WASHINGTON — A leader of the far-right Proud Boys pleaded guilty on Friday to charges related to the attack on the U.S. Capitol, according to a court filing, a victory for prosecutors that could bolster their cases against members of the group.
Charles Donohoe, the leader of the group’s North Carolina chapter at the time of the Capitol attack, entered the guilty plea during court hearing on Friday in the District of Columbia.
Donohoe admitted to conspiracy to obstruct an official proceeding — a felony carrying a maximum sentence of 20 years in prison. He also admitted to assaulting and impeding police officers.
Under sentencing guidelines, Donohoe faces a likely sentence of around six years in prison, with credit for time already served. He will be sentenced at a later court hearing.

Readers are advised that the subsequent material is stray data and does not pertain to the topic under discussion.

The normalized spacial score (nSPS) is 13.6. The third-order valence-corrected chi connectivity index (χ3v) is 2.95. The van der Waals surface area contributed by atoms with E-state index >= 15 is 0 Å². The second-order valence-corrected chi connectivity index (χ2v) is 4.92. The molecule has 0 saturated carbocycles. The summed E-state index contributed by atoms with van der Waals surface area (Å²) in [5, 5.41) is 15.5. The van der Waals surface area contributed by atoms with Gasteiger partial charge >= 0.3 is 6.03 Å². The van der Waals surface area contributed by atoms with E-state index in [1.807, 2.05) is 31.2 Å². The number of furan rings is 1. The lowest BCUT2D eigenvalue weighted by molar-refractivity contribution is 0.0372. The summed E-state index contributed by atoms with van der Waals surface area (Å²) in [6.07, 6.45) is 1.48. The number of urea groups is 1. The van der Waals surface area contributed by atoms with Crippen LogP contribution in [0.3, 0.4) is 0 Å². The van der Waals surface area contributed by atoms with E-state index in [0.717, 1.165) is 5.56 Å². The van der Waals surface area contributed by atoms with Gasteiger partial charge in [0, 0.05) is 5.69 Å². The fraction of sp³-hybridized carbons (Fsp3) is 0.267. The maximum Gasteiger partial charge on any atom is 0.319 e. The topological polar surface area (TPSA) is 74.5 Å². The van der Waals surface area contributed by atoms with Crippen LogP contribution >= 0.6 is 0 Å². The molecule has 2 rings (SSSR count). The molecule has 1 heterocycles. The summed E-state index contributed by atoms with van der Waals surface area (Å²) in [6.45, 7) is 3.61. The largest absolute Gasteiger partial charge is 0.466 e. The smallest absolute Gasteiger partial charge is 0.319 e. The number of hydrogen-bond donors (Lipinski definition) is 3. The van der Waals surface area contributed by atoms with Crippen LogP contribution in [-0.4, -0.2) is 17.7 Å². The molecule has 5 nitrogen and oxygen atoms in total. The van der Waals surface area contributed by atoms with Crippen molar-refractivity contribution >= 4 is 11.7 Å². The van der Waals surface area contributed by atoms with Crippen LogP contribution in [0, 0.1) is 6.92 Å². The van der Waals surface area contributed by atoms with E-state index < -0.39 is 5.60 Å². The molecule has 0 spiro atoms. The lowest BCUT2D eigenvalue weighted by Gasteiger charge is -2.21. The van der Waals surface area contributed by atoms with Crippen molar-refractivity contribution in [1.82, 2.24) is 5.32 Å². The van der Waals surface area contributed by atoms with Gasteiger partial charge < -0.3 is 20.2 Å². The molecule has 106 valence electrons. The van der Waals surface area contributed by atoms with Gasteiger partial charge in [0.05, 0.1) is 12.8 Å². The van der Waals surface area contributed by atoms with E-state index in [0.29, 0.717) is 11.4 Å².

Donohoe agreed to cooperate with prosecutors as they prepare for trial against other Proud Boys defendants.
Donohoe, 34, was arrested in March 2021 and charged with conspiring to impede federal officers protecting the Capitol on Jan. 6, 2021, and obstructing an official proceeding, among other charges. He has been in custody since last year.
Donald Trump’s supporters stormed the seat of Congress that day in a bid to overturn his 2020 election defeat.
Donohoe and other Proud Boys were videotaped leading a crowd toward the Capitol during the riot. In court filings, the Department of Justice said they helped lead the break in of the Capitol. The men dispute the charges.
“Mr. Donohoe is charged with interfering in the nation’s peaceful transfer of power,” Kelly said during a court hearing in June, adding that the charges are “gravely serious matters that favor detention.”
An indictment unsealed last month alleged that Proud Boys chairman Enrique Tarrio was deeply involved in recruiting members of the group and directing their actions in the days prior to the Jan. 6 attack.
Tarrio’s attorney entered the not guilty plea on his behalf during a virtual hearing in the U.S. District Court for the District of Columbia.